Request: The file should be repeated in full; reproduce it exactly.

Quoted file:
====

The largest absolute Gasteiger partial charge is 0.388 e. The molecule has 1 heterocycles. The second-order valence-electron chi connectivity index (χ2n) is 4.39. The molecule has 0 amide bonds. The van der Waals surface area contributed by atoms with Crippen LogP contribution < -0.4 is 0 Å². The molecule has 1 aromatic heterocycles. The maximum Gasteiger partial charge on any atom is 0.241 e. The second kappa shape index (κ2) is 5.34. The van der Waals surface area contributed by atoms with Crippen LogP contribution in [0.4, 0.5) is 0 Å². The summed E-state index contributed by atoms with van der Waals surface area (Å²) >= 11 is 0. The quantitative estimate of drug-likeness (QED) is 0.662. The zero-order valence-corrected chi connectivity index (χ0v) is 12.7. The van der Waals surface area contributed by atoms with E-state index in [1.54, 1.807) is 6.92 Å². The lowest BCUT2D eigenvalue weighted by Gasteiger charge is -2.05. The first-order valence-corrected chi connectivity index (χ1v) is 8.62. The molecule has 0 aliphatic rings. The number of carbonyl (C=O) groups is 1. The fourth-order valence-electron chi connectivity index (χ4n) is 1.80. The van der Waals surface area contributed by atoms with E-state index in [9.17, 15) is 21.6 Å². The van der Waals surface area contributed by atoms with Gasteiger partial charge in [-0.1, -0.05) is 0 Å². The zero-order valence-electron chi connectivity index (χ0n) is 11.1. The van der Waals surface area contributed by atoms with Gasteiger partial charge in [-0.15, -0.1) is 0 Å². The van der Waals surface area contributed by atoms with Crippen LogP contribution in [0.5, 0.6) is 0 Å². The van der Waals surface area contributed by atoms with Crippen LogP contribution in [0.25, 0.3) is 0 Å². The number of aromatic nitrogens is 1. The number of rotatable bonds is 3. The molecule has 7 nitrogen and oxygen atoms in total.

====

The largest absolute Gasteiger partial charge is 0.388 e. The molecule has 1 heterocycles. The second-order valence-electron chi connectivity index (χ2n) is 4.39. The molecule has 0 amide bonds. The van der Waals surface area contributed by atoms with Crippen LogP contribution < -0.4 is 0 Å². The molecule has 1 aromatic heterocycles. The maximum Gasteiger partial charge on any atom is 0.241 e. The second kappa shape index (κ2) is 5.34. The van der Waals surface area contributed by atoms with Crippen LogP contribution in [0.4, 0.5) is 0 Å². The summed E-state index contributed by atoms with van der Waals surface area (Å²) >= 11 is 0. The quantitative estimate of drug-likeness (QED) is 0.662. The zero-order valence-corrected chi connectivity index (χ0v) is 12.7. The van der Waals surface area contributed by atoms with E-state index in [1.54, 1.807) is 6.92 Å². The lowest BCUT2D eigenvalue weighted by Gasteiger charge is -2.05. The first-order valence-corrected chi connectivity index (χ1v) is 8.62. The molecule has 0 aliphatic rings. The number of carbonyl (C=O) groups is 1. The fourth-order valence-electron chi connectivity index (χ4n) is 1.80. The van der Waals surface area contributed by atoms with E-state index in [9.17, 15) is 21.6 Å². The van der Waals surface area contributed by atoms with Gasteiger partial charge in [-0.1, -0.05) is 0 Å². The zero-order valence-electron chi connectivity index (χ0n) is 11.1. The van der Waals surface area contributed by atoms with Gasteiger partial charge in [-0.15, -0.1) is 0 Å². The van der Waals surface area contributed by atoms with Crippen LogP contribution in [0.5, 0.6) is 0 Å². The van der Waals surface area contributed by atoms with Crippen LogP contribution in [0.25, 0.3) is 0 Å². The number of aromatic nitrogens is 1. The number of rotatable bonds is 3. The molecule has 7 nitrogen and oxygen atoms in total.